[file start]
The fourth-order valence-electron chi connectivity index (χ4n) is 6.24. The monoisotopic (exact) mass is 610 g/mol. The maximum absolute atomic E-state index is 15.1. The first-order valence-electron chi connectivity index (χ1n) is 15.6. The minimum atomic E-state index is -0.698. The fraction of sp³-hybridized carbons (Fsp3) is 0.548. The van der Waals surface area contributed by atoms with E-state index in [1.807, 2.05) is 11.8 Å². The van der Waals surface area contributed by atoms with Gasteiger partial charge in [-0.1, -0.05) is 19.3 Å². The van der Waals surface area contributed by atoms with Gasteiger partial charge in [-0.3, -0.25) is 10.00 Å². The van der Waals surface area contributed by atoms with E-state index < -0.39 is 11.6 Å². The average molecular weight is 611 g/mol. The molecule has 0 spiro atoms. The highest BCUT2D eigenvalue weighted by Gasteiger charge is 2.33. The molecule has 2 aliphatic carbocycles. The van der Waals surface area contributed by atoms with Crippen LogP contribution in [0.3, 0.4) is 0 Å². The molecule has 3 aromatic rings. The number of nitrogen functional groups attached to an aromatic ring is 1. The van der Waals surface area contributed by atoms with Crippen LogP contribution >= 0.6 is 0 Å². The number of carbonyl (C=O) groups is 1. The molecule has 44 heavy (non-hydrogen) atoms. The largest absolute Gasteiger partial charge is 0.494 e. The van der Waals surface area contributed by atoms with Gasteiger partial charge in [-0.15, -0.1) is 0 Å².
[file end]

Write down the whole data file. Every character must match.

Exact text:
The fourth-order valence-electron chi connectivity index (χ4n) is 6.24. The monoisotopic (exact) mass is 610 g/mol. The maximum absolute atomic E-state index is 15.1. The first-order valence-electron chi connectivity index (χ1n) is 15.6. The minimum atomic E-state index is -0.698. The fraction of sp³-hybridized carbons (Fsp3) is 0.548. The van der Waals surface area contributed by atoms with E-state index in [1.807, 2.05) is 11.8 Å². The van der Waals surface area contributed by atoms with Gasteiger partial charge in [-0.1, -0.05) is 19.3 Å². The van der Waals surface area contributed by atoms with Gasteiger partial charge in [-0.3, -0.25) is 10.00 Å². The van der Waals surface area contributed by atoms with E-state index < -0.39 is 11.6 Å². The average molecular weight is 611 g/mol. The molecule has 0 spiro atoms. The highest BCUT2D eigenvalue weighted by Gasteiger charge is 2.33. The molecule has 2 aliphatic carbocycles. The van der Waals surface area contributed by atoms with Crippen LogP contribution in [0.3, 0.4) is 0 Å². The molecule has 3 aromatic rings. The number of nitrogen functional groups attached to an aromatic ring is 1. The van der Waals surface area contributed by atoms with Crippen LogP contribution >= 0.6 is 0 Å². The number of carbonyl (C=O) groups is 1. The molecule has 44 heavy (non-hydrogen) atoms. The largest absolute Gasteiger partial charge is 0.494 e. The van der Waals surface area contributed by atoms with Gasteiger partial charge in [-0.15, -0.1) is 0 Å².